The Flaming Carrot origin states that "having read 5,000 comics in a single sitting to win a bet, this poor man suffered brain damage and appeared directly thereafter as—the Flaming Carrot!"[1]

The Carrot, who lives in Palookaville, a neighborhood of Iron City,[12] has staved off at least three alien invasions, a Communist takeover of Iron City, flying dead dogs, the Man in the Moon, Death itself, and a cloned horde of evil marching Hitler's boots. Possessing no real super powers, the Carrot wins the day through sheer grit, raw determination, blinding stupidity, and bizarre luck. Flaming Carrot even died in #6 (fell into a deep toxic waste pit in Palookaville), was brought back from clinical death in #7, described his sojourn in Limbo in #8 and got back at those who sent him to Limbo in #9.

Flaming Carrot was also a founding member of the blue collar superhero group the Mystery Men, introduced in a flashback/dream sequence in Flaming Carrot Comics #16. The story of this group was later made into the 1999 movie Mystery Men and a short-lived spin-off comic book series. The Flaming Carrot himself does not appear in the film, although a handful of characters like Mr. Furious, the Shoveler, and Dr. Heller do.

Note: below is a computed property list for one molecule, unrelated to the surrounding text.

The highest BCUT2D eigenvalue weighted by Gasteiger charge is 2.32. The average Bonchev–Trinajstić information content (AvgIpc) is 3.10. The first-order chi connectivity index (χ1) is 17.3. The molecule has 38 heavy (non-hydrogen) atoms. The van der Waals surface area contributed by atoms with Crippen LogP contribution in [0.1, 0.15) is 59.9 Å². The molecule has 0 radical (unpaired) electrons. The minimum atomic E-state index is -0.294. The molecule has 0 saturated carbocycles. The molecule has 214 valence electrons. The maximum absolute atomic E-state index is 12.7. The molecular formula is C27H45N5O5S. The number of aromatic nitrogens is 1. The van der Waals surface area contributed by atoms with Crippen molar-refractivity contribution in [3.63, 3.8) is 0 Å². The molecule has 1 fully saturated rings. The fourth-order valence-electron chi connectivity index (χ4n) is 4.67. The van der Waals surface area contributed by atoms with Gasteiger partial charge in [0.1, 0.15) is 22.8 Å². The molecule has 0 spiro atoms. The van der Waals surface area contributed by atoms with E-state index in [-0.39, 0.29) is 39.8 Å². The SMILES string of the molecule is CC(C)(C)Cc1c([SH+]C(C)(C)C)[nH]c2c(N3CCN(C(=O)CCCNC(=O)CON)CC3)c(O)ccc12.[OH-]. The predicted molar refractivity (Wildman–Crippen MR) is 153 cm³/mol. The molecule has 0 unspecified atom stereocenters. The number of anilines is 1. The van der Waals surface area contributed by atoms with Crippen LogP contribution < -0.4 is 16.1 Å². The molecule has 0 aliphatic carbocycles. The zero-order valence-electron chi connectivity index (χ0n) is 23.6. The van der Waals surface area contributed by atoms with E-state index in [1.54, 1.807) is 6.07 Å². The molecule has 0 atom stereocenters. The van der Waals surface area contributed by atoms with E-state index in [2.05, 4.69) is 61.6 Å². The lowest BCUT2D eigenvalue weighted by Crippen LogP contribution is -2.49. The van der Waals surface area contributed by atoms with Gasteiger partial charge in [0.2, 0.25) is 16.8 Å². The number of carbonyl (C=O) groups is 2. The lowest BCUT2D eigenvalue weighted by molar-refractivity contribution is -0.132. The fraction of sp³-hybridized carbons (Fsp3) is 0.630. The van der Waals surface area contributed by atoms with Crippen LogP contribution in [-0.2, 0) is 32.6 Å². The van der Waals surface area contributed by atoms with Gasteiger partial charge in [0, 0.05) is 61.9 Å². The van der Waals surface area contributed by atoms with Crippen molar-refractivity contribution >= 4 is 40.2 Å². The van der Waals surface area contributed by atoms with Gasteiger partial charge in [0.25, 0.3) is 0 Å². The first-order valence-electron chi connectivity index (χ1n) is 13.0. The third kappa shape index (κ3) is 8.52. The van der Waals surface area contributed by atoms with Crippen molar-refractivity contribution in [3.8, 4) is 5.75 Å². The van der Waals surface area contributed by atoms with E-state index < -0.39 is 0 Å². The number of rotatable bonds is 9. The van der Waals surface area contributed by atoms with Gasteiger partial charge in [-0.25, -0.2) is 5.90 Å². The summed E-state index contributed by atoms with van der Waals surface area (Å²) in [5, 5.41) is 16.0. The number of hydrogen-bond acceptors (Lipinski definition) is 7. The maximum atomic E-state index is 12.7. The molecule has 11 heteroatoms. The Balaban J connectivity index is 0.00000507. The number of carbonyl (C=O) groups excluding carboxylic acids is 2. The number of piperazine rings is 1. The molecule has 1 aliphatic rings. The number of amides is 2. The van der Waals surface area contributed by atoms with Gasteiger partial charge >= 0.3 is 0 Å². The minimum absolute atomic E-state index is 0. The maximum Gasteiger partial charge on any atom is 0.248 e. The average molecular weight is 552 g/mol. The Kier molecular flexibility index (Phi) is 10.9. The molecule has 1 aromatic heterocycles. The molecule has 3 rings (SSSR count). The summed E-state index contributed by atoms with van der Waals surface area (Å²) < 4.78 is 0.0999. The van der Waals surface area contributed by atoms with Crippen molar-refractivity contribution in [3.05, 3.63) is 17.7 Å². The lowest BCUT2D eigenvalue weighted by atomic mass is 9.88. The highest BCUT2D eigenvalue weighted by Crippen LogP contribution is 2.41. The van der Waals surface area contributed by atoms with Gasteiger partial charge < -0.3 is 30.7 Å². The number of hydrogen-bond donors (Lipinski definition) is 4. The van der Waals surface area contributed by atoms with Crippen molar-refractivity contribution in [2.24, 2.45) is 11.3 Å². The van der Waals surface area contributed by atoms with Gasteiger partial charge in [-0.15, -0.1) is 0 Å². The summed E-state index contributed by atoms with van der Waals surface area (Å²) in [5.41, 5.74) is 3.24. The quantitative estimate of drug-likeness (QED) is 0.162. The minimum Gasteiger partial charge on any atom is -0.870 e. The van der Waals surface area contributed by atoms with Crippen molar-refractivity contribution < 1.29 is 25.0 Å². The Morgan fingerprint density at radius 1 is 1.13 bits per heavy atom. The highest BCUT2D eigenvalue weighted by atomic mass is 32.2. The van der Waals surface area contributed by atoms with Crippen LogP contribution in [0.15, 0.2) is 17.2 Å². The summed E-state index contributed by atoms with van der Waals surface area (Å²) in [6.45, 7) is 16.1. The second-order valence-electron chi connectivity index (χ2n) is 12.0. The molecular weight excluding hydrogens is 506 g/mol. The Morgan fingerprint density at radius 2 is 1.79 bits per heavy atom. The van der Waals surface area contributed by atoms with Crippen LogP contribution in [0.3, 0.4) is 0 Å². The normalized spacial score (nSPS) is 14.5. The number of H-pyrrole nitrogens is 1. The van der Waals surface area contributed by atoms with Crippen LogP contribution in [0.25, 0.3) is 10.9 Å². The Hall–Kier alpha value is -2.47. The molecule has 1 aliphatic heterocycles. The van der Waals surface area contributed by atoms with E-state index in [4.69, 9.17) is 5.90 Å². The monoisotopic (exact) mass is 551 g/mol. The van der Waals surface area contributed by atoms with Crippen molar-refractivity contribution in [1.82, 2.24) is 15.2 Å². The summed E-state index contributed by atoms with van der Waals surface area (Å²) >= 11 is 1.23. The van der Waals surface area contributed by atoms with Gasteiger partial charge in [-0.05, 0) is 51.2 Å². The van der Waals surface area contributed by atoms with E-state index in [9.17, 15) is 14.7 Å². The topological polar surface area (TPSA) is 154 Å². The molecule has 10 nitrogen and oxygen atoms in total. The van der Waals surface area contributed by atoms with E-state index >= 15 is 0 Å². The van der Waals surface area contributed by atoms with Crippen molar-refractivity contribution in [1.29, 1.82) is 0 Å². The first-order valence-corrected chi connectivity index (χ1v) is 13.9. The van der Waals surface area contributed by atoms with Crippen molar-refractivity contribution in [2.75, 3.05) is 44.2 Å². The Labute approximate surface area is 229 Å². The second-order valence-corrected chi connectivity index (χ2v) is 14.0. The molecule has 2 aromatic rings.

Powers and abilities[edit]

The Carrot wears a costume that consists of a giant carrot mask which extends from above his head to below his crotch, a white shirt, red pants, and flippers on his feet (in case he has to swim). The mask has a continually burning flame at the top and a secret compartment containing a nuclear-powered pogo stick (the mask and the pogo stick were invented by Dr. Heller of the Mystery Men).[13] Flaming Carrot also wears a crime fighting utility belt, but unlike that of Batman, his is filled with Silly Putty, rubber bands, random playing cards, sneezing powder, and other similarly frivolous items (which nonetheless can become lethal weapons in his hands). Dr. Heller upgraded Flaming Carrot's equipment after bringing him back from the clinically dead. The Flaming Carrot also relies heavily on his 9mm Radom pistol to kill his enemies without hesitation.